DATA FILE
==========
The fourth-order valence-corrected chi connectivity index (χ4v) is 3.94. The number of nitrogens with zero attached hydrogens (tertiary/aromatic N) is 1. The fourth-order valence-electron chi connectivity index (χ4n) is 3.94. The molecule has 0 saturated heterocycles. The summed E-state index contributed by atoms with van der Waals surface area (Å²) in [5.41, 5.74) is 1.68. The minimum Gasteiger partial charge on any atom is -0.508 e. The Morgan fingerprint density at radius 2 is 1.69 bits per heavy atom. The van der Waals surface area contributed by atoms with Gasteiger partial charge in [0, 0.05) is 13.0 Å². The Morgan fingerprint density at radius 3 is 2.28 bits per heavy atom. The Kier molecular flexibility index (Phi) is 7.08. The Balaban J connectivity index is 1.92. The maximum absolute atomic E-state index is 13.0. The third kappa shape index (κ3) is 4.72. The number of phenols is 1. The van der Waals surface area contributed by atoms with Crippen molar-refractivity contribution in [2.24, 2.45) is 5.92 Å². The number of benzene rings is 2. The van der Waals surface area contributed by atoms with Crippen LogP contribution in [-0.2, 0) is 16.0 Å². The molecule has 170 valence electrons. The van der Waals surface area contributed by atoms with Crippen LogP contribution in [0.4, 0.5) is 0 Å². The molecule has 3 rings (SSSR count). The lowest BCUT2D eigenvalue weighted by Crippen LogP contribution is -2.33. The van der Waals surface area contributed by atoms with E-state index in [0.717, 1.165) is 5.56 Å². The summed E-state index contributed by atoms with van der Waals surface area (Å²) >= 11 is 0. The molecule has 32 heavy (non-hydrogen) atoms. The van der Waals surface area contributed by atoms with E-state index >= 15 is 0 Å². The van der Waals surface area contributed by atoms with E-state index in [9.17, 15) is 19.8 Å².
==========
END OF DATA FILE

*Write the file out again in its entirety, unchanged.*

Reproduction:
The fourth-order valence-corrected chi connectivity index (χ4v) is 3.94. The number of nitrogens with zero attached hydrogens (tertiary/aromatic N) is 1. The fourth-order valence-electron chi connectivity index (χ4n) is 3.94. The molecule has 0 saturated heterocycles. The summed E-state index contributed by atoms with van der Waals surface area (Å²) in [5.41, 5.74) is 1.68. The minimum Gasteiger partial charge on any atom is -0.508 e. The Morgan fingerprint density at radius 2 is 1.69 bits per heavy atom. The van der Waals surface area contributed by atoms with Gasteiger partial charge in [0, 0.05) is 13.0 Å². The Morgan fingerprint density at radius 3 is 2.28 bits per heavy atom. The Kier molecular flexibility index (Phi) is 7.08. The Balaban J connectivity index is 1.92. The maximum absolute atomic E-state index is 13.0. The third kappa shape index (κ3) is 4.72. The number of phenols is 1. The van der Waals surface area contributed by atoms with Crippen molar-refractivity contribution in [2.24, 2.45) is 5.92 Å². The number of benzene rings is 2. The van der Waals surface area contributed by atoms with Crippen LogP contribution in [-0.2, 0) is 16.0 Å². The molecule has 170 valence electrons. The van der Waals surface area contributed by atoms with Crippen LogP contribution in [0.4, 0.5) is 0 Å². The molecule has 3 rings (SSSR count). The lowest BCUT2D eigenvalue weighted by Crippen LogP contribution is -2.33. The van der Waals surface area contributed by atoms with E-state index in [0.717, 1.165) is 5.56 Å². The summed E-state index contributed by atoms with van der Waals surface area (Å²) >= 11 is 0. The molecule has 32 heavy (non-hydrogen) atoms. The van der Waals surface area contributed by atoms with E-state index >= 15 is 0 Å². The van der Waals surface area contributed by atoms with E-state index in [9.17, 15) is 19.8 Å².